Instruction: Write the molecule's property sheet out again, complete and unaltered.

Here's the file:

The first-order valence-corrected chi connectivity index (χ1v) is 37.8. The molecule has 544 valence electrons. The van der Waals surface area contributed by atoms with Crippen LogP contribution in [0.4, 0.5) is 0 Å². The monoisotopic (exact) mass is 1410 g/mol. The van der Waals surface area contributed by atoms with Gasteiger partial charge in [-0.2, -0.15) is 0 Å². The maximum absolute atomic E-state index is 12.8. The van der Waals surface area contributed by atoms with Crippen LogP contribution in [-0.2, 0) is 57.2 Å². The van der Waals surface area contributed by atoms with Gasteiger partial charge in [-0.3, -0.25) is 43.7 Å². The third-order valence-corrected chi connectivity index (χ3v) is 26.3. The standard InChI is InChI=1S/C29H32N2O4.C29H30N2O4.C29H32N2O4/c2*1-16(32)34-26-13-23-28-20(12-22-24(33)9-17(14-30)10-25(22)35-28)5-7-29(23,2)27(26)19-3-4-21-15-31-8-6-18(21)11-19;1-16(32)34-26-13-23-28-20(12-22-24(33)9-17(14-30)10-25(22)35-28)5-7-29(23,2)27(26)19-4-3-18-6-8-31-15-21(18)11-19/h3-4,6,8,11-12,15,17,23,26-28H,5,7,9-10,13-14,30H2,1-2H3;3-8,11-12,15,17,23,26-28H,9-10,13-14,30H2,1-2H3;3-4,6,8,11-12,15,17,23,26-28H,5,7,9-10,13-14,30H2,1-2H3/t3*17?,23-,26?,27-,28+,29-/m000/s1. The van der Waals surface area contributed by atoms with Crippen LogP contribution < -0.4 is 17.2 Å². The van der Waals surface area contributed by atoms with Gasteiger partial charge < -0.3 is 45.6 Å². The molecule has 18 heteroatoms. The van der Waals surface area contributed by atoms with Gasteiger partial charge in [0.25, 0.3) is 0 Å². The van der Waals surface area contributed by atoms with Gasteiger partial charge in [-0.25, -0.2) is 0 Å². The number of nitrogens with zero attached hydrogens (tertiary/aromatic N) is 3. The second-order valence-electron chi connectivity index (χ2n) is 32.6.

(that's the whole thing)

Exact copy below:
The first-order valence-corrected chi connectivity index (χ1v) is 37.8. The molecule has 544 valence electrons. The van der Waals surface area contributed by atoms with Crippen LogP contribution in [0.4, 0.5) is 0 Å². The monoisotopic (exact) mass is 1410 g/mol. The van der Waals surface area contributed by atoms with Gasteiger partial charge in [-0.2, -0.15) is 0 Å². The maximum absolute atomic E-state index is 12.8. The van der Waals surface area contributed by atoms with Crippen LogP contribution in [-0.2, 0) is 57.2 Å². The van der Waals surface area contributed by atoms with Gasteiger partial charge in [-0.3, -0.25) is 43.7 Å². The third-order valence-corrected chi connectivity index (χ3v) is 26.3. The standard InChI is InChI=1S/C29H32N2O4.C29H30N2O4.C29H32N2O4/c2*1-16(32)34-26-13-23-28-20(12-22-24(33)9-17(14-30)10-25(22)35-28)5-7-29(23,2)27(26)19-3-4-21-15-31-8-6-18(21)11-19;1-16(32)34-26-13-23-28-20(12-22-24(33)9-17(14-30)10-25(22)35-28)5-7-29(23,2)27(26)19-4-3-18-6-8-31-15-21(18)11-19/h3-4,6,8,11-12,15,17,23,26-28H,5,7,9-10,13-14,30H2,1-2H3;3-8,11-12,15,17,23,26-28H,9-10,13-14,30H2,1-2H3;3-4,6,8,11-12,15,17,23,26-28H,5,7,9-10,13-14,30H2,1-2H3/t3*17?,23-,26?,27-,28+,29-/m000/s1. The van der Waals surface area contributed by atoms with Crippen LogP contribution < -0.4 is 17.2 Å². The van der Waals surface area contributed by atoms with Gasteiger partial charge < -0.3 is 45.6 Å². The molecule has 18 heteroatoms. The van der Waals surface area contributed by atoms with Gasteiger partial charge in [0.25, 0.3) is 0 Å². The van der Waals surface area contributed by atoms with Gasteiger partial charge in [-0.25, -0.2) is 0 Å². The number of nitrogens with zero attached hydrogens (tertiary/aromatic N) is 3. The second-order valence-electron chi connectivity index (χ2n) is 32.6.